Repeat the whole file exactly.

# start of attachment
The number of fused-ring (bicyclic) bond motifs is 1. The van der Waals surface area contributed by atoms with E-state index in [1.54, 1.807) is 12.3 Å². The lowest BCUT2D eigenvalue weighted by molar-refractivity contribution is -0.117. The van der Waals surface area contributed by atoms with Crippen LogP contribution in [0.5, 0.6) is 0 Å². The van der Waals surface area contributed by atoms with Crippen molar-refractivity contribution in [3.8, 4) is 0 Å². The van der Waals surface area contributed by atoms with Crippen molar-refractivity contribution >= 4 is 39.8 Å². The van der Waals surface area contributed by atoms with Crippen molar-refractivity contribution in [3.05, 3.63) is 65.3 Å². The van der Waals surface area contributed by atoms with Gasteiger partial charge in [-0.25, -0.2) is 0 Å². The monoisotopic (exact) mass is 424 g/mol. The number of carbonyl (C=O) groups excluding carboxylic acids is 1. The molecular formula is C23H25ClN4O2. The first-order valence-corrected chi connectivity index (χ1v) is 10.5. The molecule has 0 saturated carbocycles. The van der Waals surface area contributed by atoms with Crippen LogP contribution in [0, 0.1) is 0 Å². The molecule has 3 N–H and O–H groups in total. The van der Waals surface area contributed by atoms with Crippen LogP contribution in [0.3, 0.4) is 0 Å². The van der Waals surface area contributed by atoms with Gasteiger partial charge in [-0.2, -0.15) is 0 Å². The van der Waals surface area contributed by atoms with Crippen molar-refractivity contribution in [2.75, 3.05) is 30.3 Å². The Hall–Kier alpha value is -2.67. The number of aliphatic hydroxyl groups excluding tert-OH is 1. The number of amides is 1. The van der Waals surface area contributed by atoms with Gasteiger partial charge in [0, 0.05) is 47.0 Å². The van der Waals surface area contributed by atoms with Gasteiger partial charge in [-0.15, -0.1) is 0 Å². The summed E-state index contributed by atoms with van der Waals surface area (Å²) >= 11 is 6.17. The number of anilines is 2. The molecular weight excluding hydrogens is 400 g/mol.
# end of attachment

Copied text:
The number of fused-ring (bicyclic) bond motifs is 1. The van der Waals surface area contributed by atoms with E-state index in [1.54, 1.807) is 12.3 Å². The lowest BCUT2D eigenvalue weighted by molar-refractivity contribution is -0.117. The van der Waals surface area contributed by atoms with Crippen LogP contribution in [0.5, 0.6) is 0 Å². The van der Waals surface area contributed by atoms with Crippen molar-refractivity contribution in [3.8, 4) is 0 Å². The van der Waals surface area contributed by atoms with Crippen molar-refractivity contribution >= 4 is 39.8 Å². The van der Waals surface area contributed by atoms with Crippen molar-refractivity contribution in [3.05, 3.63) is 65.3 Å². The van der Waals surface area contributed by atoms with Gasteiger partial charge in [-0.25, -0.2) is 0 Å². The monoisotopic (exact) mass is 424 g/mol. The number of carbonyl (C=O) groups excluding carboxylic acids is 1. The molecular formula is C23H25ClN4O2. The first-order valence-corrected chi connectivity index (χ1v) is 10.5. The molecule has 0 saturated carbocycles. The van der Waals surface area contributed by atoms with Crippen LogP contribution in [0, 0.1) is 0 Å². The molecule has 3 N–H and O–H groups in total. The van der Waals surface area contributed by atoms with Crippen LogP contribution in [0.3, 0.4) is 0 Å². The van der Waals surface area contributed by atoms with Gasteiger partial charge in [-0.2, -0.15) is 0 Å². The van der Waals surface area contributed by atoms with Crippen molar-refractivity contribution in [2.75, 3.05) is 30.3 Å². The Hall–Kier alpha value is -2.67. The number of aliphatic hydroxyl groups excluding tert-OH is 1. The number of amides is 1. The van der Waals surface area contributed by atoms with Gasteiger partial charge in [0, 0.05) is 47.0 Å². The van der Waals surface area contributed by atoms with Gasteiger partial charge in [-0.15, -0.1) is 0 Å². The summed E-state index contributed by atoms with van der Waals surface area (Å²) >= 11 is 6.17. The number of anilines is 2. The molecular weight excluding hydrogens is 400 g/mol.